PUB SMOOTH was inspired by the classic font Publicity Gothic, which was “based on the sturdy woodcut display faces of the late 19th century.” Remarkable for its fat, friendly letterforms and bumpy outline. Adobe sells a fine version and if that’s what you want, buy it from them, as I did. In using Publicity Gothic, I realized that the bumpy outlines didn’t work well on-screen and at smaller sizes in print. So I completely redrew the font with smooth clean edges and corners. I’ve tried to remain faithful to the spirit of the original design. Just for fun, the set… continued
The five PROJECT fonts were inspired by the hand-lettered titles of the film Project Moon Base (1953). Tucker brought them to my attention with a couple of very clean stills. I only knew the film from a grainy tape of when they lampooned it on Mystery Science Theater 3000. It’s my favorite kind of scifi: laughably dated, fake, and earnest. (Also used in Crash of Moons.) I’ve made a set of five fonts–Light, Medium, Bold, Bold Inline, and 3000 (the 3-D style)–for a variety of uses. Out of the Moon Base context, it can have a very diferent feel, almost… continued
POIGNANT is an elegant titling font that combines aspected of a Didone (“modern”) with calligraphic flourishes. Inspired by the hand-lettered titles of certain Twentieth Century Fox films such as All About Eve (1950), Gentleman’s Agreement (1947), and Niagara (1953)–all art-directed by Lyle Wheeler, perhaps a clue to the original hand. And if you really like film titles too, check out this site. Each font includes caps, lower case, numbers, punctuation, and international characters.
Plumber’s Gothic is my digital interpretation of the font formerly used by 3M to brand its products. According to their excellent corporate history, the “boxy, serifed…decidedly industrial” logo and font were designed by Gerald Stahl & Associates in 1960 and used throughout their product line until the late 1970s. “Unfortunately ‘plumber’s gothic’ no longer accurately reflected the image of the more sophisticated, higher-tech company that 3M had become.” (Thanks, John, for getting me started on this!) Includes upper- and lowercase, numbers, punctuation, and international characters.
The characters of PENSTRIPE and PENCILSTRIPE are each composed of bands of 5 parallel lines, suggesting a sketch, weaving, or even a musical staff. Looks great layered in contrasting colors. In three weights and two textures (smooth Pen and rougher Pencil) which are best seen at larger point sizes. These fonts were inspired by the 1940’s pajama ad shown here. Includes uppercase, numbers, punctuation, and international characters.
PEARLIE is a script font designed to look like a string of graduated pearls. This is the kind of font I wanted a couple years ago for a Debutante Ball; now I’m ready! The basic letter forms were inspired by those of Monotype Script. Links without kerning; looks especially good reversed or with 3-D effects. Includes upper and lowercase, numbers, punctuation, international characters, and a few flourishes for the beginnings and ends of words.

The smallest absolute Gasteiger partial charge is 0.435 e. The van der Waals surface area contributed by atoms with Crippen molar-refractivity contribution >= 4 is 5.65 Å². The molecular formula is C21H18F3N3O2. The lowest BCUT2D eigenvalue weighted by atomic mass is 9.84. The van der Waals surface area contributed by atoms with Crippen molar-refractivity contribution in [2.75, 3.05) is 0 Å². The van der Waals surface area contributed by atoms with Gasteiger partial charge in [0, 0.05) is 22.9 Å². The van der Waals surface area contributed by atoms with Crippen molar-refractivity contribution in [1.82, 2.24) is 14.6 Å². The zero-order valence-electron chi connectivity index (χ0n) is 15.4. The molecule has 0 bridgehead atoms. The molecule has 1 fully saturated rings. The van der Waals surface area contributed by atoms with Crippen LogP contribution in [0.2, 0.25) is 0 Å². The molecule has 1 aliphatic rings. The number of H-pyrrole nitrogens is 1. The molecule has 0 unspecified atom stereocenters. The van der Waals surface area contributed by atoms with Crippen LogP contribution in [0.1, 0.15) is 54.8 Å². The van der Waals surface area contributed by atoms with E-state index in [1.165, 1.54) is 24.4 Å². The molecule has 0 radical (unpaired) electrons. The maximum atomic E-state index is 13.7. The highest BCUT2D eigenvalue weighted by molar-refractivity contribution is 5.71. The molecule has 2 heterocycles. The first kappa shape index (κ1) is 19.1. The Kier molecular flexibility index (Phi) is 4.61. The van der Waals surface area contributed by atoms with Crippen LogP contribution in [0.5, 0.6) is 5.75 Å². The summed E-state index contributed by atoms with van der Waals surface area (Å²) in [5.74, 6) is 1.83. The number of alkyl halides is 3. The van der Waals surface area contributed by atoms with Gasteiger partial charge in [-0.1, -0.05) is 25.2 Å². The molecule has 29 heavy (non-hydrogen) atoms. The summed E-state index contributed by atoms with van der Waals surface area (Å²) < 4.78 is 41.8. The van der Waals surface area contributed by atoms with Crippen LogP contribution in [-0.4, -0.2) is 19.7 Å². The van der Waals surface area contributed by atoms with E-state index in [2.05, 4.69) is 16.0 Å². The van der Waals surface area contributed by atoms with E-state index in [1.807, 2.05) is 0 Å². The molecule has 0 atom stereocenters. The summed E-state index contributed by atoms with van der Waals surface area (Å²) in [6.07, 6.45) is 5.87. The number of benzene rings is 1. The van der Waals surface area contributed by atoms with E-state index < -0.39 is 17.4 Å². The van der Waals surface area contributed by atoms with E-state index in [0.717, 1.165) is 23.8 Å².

VICARAGE, RECTORY and PARSONAGE are separate but related decorative fonts, each with a romantic, historical feel and inspired by hand-lettered film titles. Each could also be used to suggest Olde Worlde gentility, holiday festivity, or spirituality. Each font is all caps with many alternate forms for more variety and looks great as LARGE and SMALL CAPS. VICARAGE, the boldest of the three, was inspired by the trailer of the film The Private Lives of Elizabeth and Essex (1939), art directed by Anton Grot. RECTORY, suggestive of pen calligraphy, was inspired by the opening credits of Going My Way (1944), art… continued
PALIMPSEST is an experimental font combining the letterforms of a traditional blackletter font with the texture of a Benday or halftone dot screen. Modern + Medieval. Pop + Parchment. At first glance it appears somewhat blurred or faded but is very cleanly rendered from vector drawings for smooth edges at any size. (Bigger is better.) Includes upper and lowercase, numbers, punctuation, and international characters. PALIMPSEST comes in four weights: Light, Regular, Dark, and Black, which can be mixed and matched for interesting effects. The graphics above show only the Regular weight; at left are all four for comparison.
ONION was inspired by an unidentified font included in Art Deco Initials, selected and arranged by Carol Belanger Grafton [Dover, 1991; “selected from rare periodicals (mostly European), type catalogs and printed ephemera ofthe 20s and 30s.”] Completely redrawn, the onion-like cross-section is simplified, the shapes regularized, and the character set expanded. Lends itself to overlapping, suggests the Op Art paintings of Bridget Riley and others. Includes caps, numbers, punctuation, and international characters.
OKLAHOMA was inspired by the opening titles of the classic film of the same name (1955, directed by Fred Zinnemann, art direction by Joseph C. Wright.) A fancy wood type that sings, a nice compliment to the early 1900s setting of the story. If only they’d had this font when they designed the DVD! As the still frame at left suggests, Oklahoma was filmed widescreen–simultaneously in two incompatible formats. But they still had to condense some of the titles to fit them onscreen. Includes caps, lowercase, numbers, punctuation and international characters. A strange sighting: a Japanese sweatshirt as seen on… continued